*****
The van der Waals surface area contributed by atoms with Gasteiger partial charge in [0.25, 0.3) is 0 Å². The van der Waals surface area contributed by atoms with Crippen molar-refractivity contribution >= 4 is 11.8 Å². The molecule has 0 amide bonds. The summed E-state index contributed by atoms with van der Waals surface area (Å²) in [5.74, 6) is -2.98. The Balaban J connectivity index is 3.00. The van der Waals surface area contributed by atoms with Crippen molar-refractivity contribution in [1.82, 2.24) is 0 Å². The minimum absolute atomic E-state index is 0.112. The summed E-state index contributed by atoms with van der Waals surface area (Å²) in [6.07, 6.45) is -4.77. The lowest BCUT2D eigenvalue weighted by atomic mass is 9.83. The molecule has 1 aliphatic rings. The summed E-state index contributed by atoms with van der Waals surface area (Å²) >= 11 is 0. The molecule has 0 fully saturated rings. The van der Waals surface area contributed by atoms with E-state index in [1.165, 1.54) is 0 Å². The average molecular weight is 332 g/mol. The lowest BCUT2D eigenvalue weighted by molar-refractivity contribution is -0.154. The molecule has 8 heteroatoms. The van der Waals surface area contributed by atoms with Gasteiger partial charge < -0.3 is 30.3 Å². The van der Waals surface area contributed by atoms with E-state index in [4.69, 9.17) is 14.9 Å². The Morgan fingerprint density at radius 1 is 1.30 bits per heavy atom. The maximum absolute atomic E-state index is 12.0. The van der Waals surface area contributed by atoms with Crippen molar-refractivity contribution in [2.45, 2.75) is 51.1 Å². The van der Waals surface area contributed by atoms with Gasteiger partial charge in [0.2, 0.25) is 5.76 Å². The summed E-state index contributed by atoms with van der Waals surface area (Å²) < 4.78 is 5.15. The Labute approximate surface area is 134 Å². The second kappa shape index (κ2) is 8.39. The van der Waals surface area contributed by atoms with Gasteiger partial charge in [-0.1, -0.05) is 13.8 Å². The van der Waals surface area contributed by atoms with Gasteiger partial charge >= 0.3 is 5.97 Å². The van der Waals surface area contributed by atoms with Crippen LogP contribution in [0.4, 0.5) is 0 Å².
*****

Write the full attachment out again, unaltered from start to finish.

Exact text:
The van der Waals surface area contributed by atoms with Gasteiger partial charge in [0.25, 0.3) is 0 Å². The van der Waals surface area contributed by atoms with Crippen molar-refractivity contribution >= 4 is 11.8 Å². The molecule has 0 amide bonds. The summed E-state index contributed by atoms with van der Waals surface area (Å²) in [5.74, 6) is -2.98. The Balaban J connectivity index is 3.00. The van der Waals surface area contributed by atoms with Crippen molar-refractivity contribution in [1.82, 2.24) is 0 Å². The minimum absolute atomic E-state index is 0.112. The summed E-state index contributed by atoms with van der Waals surface area (Å²) in [6.07, 6.45) is -4.77. The lowest BCUT2D eigenvalue weighted by atomic mass is 9.83. The molecule has 1 aliphatic rings. The summed E-state index contributed by atoms with van der Waals surface area (Å²) >= 11 is 0. The molecule has 0 fully saturated rings. The van der Waals surface area contributed by atoms with E-state index in [1.165, 1.54) is 0 Å². The average molecular weight is 332 g/mol. The lowest BCUT2D eigenvalue weighted by molar-refractivity contribution is -0.154. The molecule has 8 heteroatoms. The van der Waals surface area contributed by atoms with Gasteiger partial charge < -0.3 is 30.3 Å². The van der Waals surface area contributed by atoms with E-state index in [4.69, 9.17) is 14.9 Å². The Morgan fingerprint density at radius 1 is 1.30 bits per heavy atom. The maximum absolute atomic E-state index is 12.0. The van der Waals surface area contributed by atoms with Crippen molar-refractivity contribution in [2.45, 2.75) is 51.1 Å². The van der Waals surface area contributed by atoms with Gasteiger partial charge in [0.2, 0.25) is 5.76 Å². The summed E-state index contributed by atoms with van der Waals surface area (Å²) < 4.78 is 5.15. The Labute approximate surface area is 134 Å². The second kappa shape index (κ2) is 8.39. The van der Waals surface area contributed by atoms with Gasteiger partial charge in [-0.1, -0.05) is 13.8 Å². The van der Waals surface area contributed by atoms with Gasteiger partial charge >= 0.3 is 5.97 Å². The van der Waals surface area contributed by atoms with Crippen LogP contribution in [0.4, 0.5) is 0 Å².